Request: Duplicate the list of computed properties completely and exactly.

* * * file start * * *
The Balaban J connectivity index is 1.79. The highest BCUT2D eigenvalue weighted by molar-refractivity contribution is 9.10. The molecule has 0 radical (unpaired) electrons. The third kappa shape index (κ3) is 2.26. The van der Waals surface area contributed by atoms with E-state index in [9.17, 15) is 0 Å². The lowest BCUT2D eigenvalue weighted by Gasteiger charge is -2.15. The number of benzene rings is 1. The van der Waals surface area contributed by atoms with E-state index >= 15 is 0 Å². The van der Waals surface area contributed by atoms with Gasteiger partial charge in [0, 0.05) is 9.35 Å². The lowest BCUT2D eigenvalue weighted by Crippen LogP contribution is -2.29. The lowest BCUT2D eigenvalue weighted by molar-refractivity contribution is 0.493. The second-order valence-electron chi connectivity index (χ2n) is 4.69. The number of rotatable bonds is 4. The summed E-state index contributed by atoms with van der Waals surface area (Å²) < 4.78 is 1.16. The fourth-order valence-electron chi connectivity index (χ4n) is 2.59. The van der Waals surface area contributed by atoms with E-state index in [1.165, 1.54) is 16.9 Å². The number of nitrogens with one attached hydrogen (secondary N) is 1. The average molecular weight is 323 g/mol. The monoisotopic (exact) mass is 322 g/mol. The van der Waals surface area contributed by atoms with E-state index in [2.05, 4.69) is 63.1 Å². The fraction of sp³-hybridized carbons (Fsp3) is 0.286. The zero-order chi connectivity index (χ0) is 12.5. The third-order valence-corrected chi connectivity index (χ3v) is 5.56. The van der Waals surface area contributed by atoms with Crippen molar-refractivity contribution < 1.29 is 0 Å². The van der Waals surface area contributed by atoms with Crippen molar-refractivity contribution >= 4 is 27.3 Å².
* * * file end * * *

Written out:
The Balaban J connectivity index is 1.79. The highest BCUT2D eigenvalue weighted by molar-refractivity contribution is 9.10. The molecule has 0 radical (unpaired) electrons. The third kappa shape index (κ3) is 2.26. The van der Waals surface area contributed by atoms with E-state index in [9.17, 15) is 0 Å². The lowest BCUT2D eigenvalue weighted by Gasteiger charge is -2.15. The number of benzene rings is 1. The van der Waals surface area contributed by atoms with E-state index >= 15 is 0 Å². The van der Waals surface area contributed by atoms with Gasteiger partial charge in [0, 0.05) is 9.35 Å². The lowest BCUT2D eigenvalue weighted by Crippen LogP contribution is -2.29. The lowest BCUT2D eigenvalue weighted by molar-refractivity contribution is 0.493. The second-order valence-electron chi connectivity index (χ2n) is 4.69. The number of rotatable bonds is 4. The summed E-state index contributed by atoms with van der Waals surface area (Å²) < 4.78 is 1.16. The fourth-order valence-electron chi connectivity index (χ4n) is 2.59. The van der Waals surface area contributed by atoms with E-state index in [1.165, 1.54) is 16.9 Å². The number of nitrogens with one attached hydrogen (secondary N) is 1. The average molecular weight is 323 g/mol. The monoisotopic (exact) mass is 322 g/mol. The van der Waals surface area contributed by atoms with E-state index in [2.05, 4.69) is 63.1 Å². The fraction of sp³-hybridized carbons (Fsp3) is 0.286. The zero-order chi connectivity index (χ0) is 12.5. The third-order valence-corrected chi connectivity index (χ3v) is 5.56. The van der Waals surface area contributed by atoms with Crippen molar-refractivity contribution < 1.29 is 0 Å². The van der Waals surface area contributed by atoms with Crippen molar-refractivity contribution >= 4 is 27.3 Å².